A week-long festival taking a contemporary look at the lives and work of the Bronts takes place in Haworth this summer.

The Radical Bronts features Bradford writer Joolz Denby, the festival's artistic director, comic duo LipService and Turner Prize nominee Cornelia Parker whose exhibition, which includes a sample of Anne Bront's hair under a microscope, launches the week.

The contemporary arts programme, which has Professor Germaine Greer as its honorary patron, includes visual arts, theatre, music, poetry, talks and workshops and is aimed at establishing the Bront Parsonage Museum as a vibrant creative arts centre.

It starts with Brontean Abstracts, an exhibition of new work by Cornelia Parker, one of Britain's best-known artists. Unusually, it will be displayed in period rooms at the Parsonage.

Cornelia has worked with the museum over the past year developing new work using the Bronte collection in a contemporary way. She has explored the museum's collection, viewed original Bront manuscripts in the British Library and worked at the University of Bradford analysing samples of Bront artefacts including hair using electron microscope imaging technology.

"By capturing images of the Bronts' relics through a microscope I have been using the tools of science to try and understand the power of the myth," says Cornelia. "Whether it is a split end of Anne's hair, pinholes made by Charlotte or the tines of a comb burnt by Emily, they are abstractions made by them, unconsciously."

Nominated for the Turner Prize in 1997, Cornelia has had work exhibited worldwide and is best known for large-scale installations including The Maybe (1995), a collaboration with actress Tilda Swinton who appeared sleeping inside a vitrine at the Serpentine Gallery.

Cornelia's work reflects an interest in what she calls monumental things'; people and places so established within public consciousness as to be almost cliched. As a place of literary pilgrimage dedicated to one of the world's most famous literary families, the Bront Parsonage Museum corresponds with her notion of the popular' or cliched'. Cornelia will be talking about her work and collaboration with the museum.

"The museum has attracted international artists, authors and film-makers keen to interpret the lives of one of the most famous literary families of all time," says deputy director Andrew McCarthy. "We are seeking to use their historic home in a new, dynamic way to bring the collections to life for visitors and make new connections with the creative arts.

"Exhibiting work by such a prominent artist is an exciting opportunity. Cornelia Parker is interested in people, places and objects which have a monumental quality. This is certainly true of the Bronts, but the problem with monuments is they can become caricatures. Brontean Abstracts will challenge some of our preconceptions about the Bronts and give us a new perspective on them."

Festival patron Professor Germaine Greer says the Bronts' influence spans generations of writers, artists and composers working in a variety of genres.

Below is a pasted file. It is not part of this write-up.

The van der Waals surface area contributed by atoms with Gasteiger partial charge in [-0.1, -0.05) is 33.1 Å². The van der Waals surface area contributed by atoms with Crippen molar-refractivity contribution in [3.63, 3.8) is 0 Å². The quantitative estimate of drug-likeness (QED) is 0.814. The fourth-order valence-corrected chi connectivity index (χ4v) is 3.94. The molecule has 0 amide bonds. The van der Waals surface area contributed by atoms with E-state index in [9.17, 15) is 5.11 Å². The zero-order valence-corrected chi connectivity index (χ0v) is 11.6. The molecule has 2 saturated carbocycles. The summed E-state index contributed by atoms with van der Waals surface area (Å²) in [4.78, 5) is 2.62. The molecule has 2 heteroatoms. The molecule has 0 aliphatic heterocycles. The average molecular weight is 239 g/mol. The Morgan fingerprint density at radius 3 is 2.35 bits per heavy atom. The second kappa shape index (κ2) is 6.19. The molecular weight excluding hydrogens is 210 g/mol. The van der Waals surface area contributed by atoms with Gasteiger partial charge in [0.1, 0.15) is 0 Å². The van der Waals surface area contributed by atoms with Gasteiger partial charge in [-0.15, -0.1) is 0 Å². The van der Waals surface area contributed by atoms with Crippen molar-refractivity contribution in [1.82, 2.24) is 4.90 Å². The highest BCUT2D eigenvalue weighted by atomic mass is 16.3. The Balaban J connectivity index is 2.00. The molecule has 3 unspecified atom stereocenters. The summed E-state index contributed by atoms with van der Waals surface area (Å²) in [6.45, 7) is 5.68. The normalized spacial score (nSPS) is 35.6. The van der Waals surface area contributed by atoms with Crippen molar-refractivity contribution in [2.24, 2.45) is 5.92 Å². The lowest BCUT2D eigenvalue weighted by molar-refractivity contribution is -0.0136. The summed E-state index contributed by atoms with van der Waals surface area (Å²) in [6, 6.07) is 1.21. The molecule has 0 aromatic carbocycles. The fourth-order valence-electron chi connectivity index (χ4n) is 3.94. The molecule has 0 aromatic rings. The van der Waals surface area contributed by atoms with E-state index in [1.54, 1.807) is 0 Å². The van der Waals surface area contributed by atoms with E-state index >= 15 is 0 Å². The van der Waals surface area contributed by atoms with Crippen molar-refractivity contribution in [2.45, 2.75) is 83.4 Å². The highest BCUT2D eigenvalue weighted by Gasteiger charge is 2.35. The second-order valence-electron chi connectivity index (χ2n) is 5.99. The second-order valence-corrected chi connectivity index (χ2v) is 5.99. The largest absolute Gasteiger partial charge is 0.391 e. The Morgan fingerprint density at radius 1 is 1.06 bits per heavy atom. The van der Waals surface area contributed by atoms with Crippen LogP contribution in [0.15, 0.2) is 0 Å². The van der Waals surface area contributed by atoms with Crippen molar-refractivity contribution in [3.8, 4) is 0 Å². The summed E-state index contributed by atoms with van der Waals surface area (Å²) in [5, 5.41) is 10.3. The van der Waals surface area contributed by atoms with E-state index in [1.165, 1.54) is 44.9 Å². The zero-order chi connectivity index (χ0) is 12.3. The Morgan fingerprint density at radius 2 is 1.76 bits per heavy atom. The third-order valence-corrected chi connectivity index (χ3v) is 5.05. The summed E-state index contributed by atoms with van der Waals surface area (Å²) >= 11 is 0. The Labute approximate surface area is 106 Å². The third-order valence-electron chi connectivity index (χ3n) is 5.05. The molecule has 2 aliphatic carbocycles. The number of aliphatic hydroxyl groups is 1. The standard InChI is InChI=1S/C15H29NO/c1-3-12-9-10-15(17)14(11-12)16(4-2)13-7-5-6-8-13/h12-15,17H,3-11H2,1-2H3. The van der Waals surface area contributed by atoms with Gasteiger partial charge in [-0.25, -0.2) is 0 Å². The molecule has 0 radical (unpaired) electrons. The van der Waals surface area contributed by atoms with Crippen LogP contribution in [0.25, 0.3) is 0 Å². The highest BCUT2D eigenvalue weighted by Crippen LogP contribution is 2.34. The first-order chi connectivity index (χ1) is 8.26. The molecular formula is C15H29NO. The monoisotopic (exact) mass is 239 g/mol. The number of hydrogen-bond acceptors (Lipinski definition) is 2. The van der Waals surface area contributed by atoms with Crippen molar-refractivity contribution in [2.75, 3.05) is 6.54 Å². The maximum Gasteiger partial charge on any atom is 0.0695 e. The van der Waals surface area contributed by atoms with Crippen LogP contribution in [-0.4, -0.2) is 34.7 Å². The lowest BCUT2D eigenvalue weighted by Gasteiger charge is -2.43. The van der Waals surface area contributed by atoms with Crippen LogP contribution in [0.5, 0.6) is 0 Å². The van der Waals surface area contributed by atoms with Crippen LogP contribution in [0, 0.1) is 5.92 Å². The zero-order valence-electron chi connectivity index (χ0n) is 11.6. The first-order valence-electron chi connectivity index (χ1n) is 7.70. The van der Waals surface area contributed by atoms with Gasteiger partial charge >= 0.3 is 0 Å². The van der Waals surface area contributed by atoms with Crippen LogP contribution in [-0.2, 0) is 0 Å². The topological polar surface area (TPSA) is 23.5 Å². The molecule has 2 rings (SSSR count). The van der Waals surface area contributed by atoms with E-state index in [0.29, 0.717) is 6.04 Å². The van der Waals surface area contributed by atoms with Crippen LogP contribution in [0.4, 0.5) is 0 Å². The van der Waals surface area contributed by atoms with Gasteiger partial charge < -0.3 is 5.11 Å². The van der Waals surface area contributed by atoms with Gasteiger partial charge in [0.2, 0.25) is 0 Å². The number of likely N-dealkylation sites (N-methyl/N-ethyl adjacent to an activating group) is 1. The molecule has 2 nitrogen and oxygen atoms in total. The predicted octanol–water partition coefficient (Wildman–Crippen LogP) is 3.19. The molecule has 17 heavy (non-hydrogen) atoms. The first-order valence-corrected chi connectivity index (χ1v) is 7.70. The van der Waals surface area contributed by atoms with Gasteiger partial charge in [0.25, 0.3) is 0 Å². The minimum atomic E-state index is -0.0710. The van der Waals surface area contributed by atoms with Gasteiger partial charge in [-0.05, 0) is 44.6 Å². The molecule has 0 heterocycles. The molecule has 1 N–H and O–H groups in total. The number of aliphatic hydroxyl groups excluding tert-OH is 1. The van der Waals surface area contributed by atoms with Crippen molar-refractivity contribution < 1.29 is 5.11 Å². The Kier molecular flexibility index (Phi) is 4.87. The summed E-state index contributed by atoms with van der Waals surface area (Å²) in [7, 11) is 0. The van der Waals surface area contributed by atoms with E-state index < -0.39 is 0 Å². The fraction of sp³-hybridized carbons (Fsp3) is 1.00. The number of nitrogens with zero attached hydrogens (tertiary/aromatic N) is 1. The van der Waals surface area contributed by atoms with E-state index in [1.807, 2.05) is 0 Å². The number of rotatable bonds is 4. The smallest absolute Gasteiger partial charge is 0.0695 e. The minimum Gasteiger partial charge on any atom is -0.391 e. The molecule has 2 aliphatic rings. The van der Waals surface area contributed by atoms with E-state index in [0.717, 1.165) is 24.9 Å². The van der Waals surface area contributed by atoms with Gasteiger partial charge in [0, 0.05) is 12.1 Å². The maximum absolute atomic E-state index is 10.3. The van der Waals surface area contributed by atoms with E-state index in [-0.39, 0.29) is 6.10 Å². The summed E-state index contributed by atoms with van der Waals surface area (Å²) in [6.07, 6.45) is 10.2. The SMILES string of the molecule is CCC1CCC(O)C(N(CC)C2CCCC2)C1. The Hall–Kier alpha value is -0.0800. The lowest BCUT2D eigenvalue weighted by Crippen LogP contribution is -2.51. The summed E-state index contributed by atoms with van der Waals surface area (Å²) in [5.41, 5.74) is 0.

"Our ambition is for the Bront Parsonage Museum to truly reflect the Bronts' remarkably diverse creative talents and the rich heritage of artistic response to them," she says.

"Our contemporary arts programme commissions and showcases new responses to the Bronts and the museum's collection from established writers and artists working today. We also aim to encourage local creative talent, offering opportunities to collaborate on special projects and through education initiatives and to create opportunities for general visitors to experience the Parsonage in imaginative ways allowing them to explore their own creativity."

Joolz Denby will host Bront Happening, described as a "free-wheeling multi-sensory evocation of the world of the Bronts" is a fusion of poetry, art installation, performance and a vintage fashion show, and she will also join writers James Nash, Martyn Bedford, Helen Cross, Tobias Hill and Michele Roberts for the Radical Bronts Discussion.

Graphic artist Siku and Yorkshire writer Adam Strickson have collaborated to produce a highly-charged version of Wuthering Heights and the graphic novel will be on sale during the festival.

The programme also includes Moving Stories, a joint project between the museum and South Square Gallery and the Bront Birthplace in Thornton. Artists Morwenna Catt and Duncan Burnett have produced new work on the theme of translocation in response to the Parsonage and the Birthplace where the Bronts spent their early childhood.

Comedy duo LipService will perform Withering Looks, a witty, irreverent take on the lives and works of the Bronts, and novelists Patsy Stone-man, Stevie Davies, Patricia Duncker and Michele Roberts will talk about the Bronts' influence on their work.

Workshops include The Big Draw, featuring drop-in art activities for all age groups, and holiday art and craft sessions for children aged five to 11. The week ends with a Bronte Society Weekend Conference, the theme of which will be the Bronts and their background.

The Radical Bronts is part of Illuminate, a programme of arts and cultural events taking place in five northern cities, including Bradford.

l The Radical Bronts runs at various venues in Haworth and Bradford from September 16-24. For tickets ring (01535) 642323 or visit www.bronte.info